Monthly Archives: October 2013

Sound ‘Round: Ceramic Dog / Clay Harper

DIY careerists

Ceramic Dog – Your Turn (Northern Spy)

marc ribot - your turnMarc Ribot has made a career performing on other people’s songs – Tom Waits, Robert Plant and Alison Kruass to name a few. Though his tenure has lasted decades, he’s remained rather anonymous save the rare die-hard obsessed with keeping tabs on studio musicians. This second album under the Ceramic Dog moniker – a trio including fellow hired hands Shes Smith and Shahzad Ismaily – steps away from the avant-garde mist of his prior solo releases and attempts to embrace traditional musical structure. The instrumentals – one melodic, one prog, one dissonant, one a Dave Brubeck cover and two mere footnotes – range from impressive to underwhelming to throwaways. It’s the other six songs, however, which show off his budding lyricism. His easy-going vocals work well on the playful love ditty which sends up his imperfections, but he’s angsty enough to fend off aging on the opener. He saves his harshest vitriol for the one about copyright pirates who steal food from his table. “Download this music for free / We like it when you do / We don’t have homes or families to feed !”  GRADE: A-

Key Tracks: Masters of the Internet” / “The Kid is Back!” / “Lies My Body Told Me

Clay Harper – Old Airport Road (Terminus)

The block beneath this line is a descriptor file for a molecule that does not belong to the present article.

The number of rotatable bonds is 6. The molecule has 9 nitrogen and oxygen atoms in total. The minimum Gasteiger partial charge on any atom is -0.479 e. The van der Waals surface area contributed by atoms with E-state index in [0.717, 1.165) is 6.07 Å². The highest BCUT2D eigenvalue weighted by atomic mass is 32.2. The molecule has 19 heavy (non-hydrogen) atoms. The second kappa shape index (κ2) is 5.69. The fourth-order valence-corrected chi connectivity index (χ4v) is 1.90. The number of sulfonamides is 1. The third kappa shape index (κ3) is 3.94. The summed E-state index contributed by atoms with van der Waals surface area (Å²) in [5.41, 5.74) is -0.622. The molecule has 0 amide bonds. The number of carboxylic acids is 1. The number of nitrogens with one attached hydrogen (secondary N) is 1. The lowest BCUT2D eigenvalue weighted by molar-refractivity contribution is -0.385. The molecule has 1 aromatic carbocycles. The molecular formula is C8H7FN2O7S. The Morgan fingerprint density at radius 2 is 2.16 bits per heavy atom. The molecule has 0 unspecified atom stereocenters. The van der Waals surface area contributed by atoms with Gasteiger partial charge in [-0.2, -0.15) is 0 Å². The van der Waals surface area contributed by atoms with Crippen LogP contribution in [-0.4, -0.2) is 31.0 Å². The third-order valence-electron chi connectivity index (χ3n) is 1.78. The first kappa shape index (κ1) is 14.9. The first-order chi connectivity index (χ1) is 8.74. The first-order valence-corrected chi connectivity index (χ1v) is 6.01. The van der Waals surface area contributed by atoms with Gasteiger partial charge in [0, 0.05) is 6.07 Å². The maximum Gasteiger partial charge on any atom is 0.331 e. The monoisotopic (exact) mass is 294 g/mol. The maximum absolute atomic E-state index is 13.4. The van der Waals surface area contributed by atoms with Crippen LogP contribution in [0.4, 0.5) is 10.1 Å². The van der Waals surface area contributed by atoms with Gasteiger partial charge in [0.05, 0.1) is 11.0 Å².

Clay harper - old airport roadThis ex-Coolies’ first solo effort since 1997 contrasts the hurried punk aggression of his long-defunct cult band with a take-it-as-it-comes demeanor. Unanchored by the conventions of a particular genre, he borrows the pulse of blues, and the groove of soul, and loosens up on an album that rewards patience. As most of these songs stretch beyond five minutes – some close to eight – the hooks are exiguous and do more to compliment the visceral pulse of the music. The only moment not structured around a loose jam is the hushed piano cover of Christina Aguilera’s “Beautiful” – wherein a vocally withered Harper croaks his way to the closing bars. Content to rely on jam and let the tunes do as they please, he invites guests like Sandra Hall, Hamid Mojahir, Slim Reed and others to join in on the unregulated festivities. Together they instill life into what would otherwise be an unemotional bore. Here’s hoping Harper learns how to have fun by himself someday. GRADE: A-

Key Tracks: “Beautiful” / “Crazy” / “Old Airport Road”

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Sound ‘Round: Deer Tick / Those Darlins

Wrestling with wrestling. 

Deer Tick – Negativity (Partisan)

deer tick - negativityAs rote as the title may seem, there’s no room for wordplay or irony. Usually content to detail the itinerary of his liquor intake, John J. McCauley is serious about his dourness: which means less humor and more thoughtfulness. Forsaking the crusty debauchery of their previous efforts, I suspect this fifth album becomes their most underrated and least appreciated – a shame given its subtle, if uneven, pop appeal. Adding horns, chimes and a Vanessa Carlton cameo to some of the hookiest songs they’ve yet made, the music’s light touches give a facelift to lyrics that would otherwise be mopey. All the sadness and head-hanging is understandable, however. Bitter breakups are hard and seeing your Congressman father convicted of fraud is even harder. That McCauley avoids the bars he once relished and manages to be insightful without regurgitating too many clichés bodes well for whatever his next move is. Should he return to the suds, I wouldn’t mind. They’ve earned it. GRADE: A-

Key Tracks:The Dream’s in the Ditch” / “Big House” / “Mirror Walls